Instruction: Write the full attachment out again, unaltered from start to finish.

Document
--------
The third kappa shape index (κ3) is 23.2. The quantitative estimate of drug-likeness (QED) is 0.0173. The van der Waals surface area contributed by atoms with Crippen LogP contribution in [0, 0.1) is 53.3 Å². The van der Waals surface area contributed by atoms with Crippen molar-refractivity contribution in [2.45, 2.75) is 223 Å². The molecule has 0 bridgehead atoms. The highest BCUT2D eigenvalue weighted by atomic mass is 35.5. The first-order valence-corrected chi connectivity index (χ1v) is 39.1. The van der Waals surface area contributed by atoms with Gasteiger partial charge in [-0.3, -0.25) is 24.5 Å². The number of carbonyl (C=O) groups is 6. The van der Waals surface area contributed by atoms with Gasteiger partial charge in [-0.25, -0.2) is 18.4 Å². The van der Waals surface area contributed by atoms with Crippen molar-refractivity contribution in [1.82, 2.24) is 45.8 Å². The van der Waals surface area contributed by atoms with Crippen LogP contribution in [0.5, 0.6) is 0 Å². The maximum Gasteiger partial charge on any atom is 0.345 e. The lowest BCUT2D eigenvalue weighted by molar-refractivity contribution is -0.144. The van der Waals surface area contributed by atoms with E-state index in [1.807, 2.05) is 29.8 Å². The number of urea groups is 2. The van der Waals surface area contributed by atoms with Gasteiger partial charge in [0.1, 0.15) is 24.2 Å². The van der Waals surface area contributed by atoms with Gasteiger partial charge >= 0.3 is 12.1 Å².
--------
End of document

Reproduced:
The third kappa shape index (κ3) is 23.2. The quantitative estimate of drug-likeness (QED) is 0.0173. The van der Waals surface area contributed by atoms with Crippen LogP contribution in [0, 0.1) is 53.3 Å². The van der Waals surface area contributed by atoms with Crippen molar-refractivity contribution in [2.45, 2.75) is 223 Å². The molecule has 0 bridgehead atoms. The highest BCUT2D eigenvalue weighted by atomic mass is 35.5. The first-order valence-corrected chi connectivity index (χ1v) is 39.1. The van der Waals surface area contributed by atoms with Gasteiger partial charge in [-0.3, -0.25) is 24.5 Å². The number of carbonyl (C=O) groups is 6. The van der Waals surface area contributed by atoms with Gasteiger partial charge in [-0.25, -0.2) is 18.4 Å². The van der Waals surface area contributed by atoms with Crippen molar-refractivity contribution in [1.82, 2.24) is 45.8 Å². The van der Waals surface area contributed by atoms with Crippen LogP contribution in [0.5, 0.6) is 0 Å². The maximum Gasteiger partial charge on any atom is 0.345 e. The lowest BCUT2D eigenvalue weighted by molar-refractivity contribution is -0.144. The van der Waals surface area contributed by atoms with E-state index in [1.807, 2.05) is 29.8 Å². The number of urea groups is 2. The van der Waals surface area contributed by atoms with Gasteiger partial charge in [0.1, 0.15) is 24.2 Å². The van der Waals surface area contributed by atoms with Gasteiger partial charge >= 0.3 is 12.1 Å².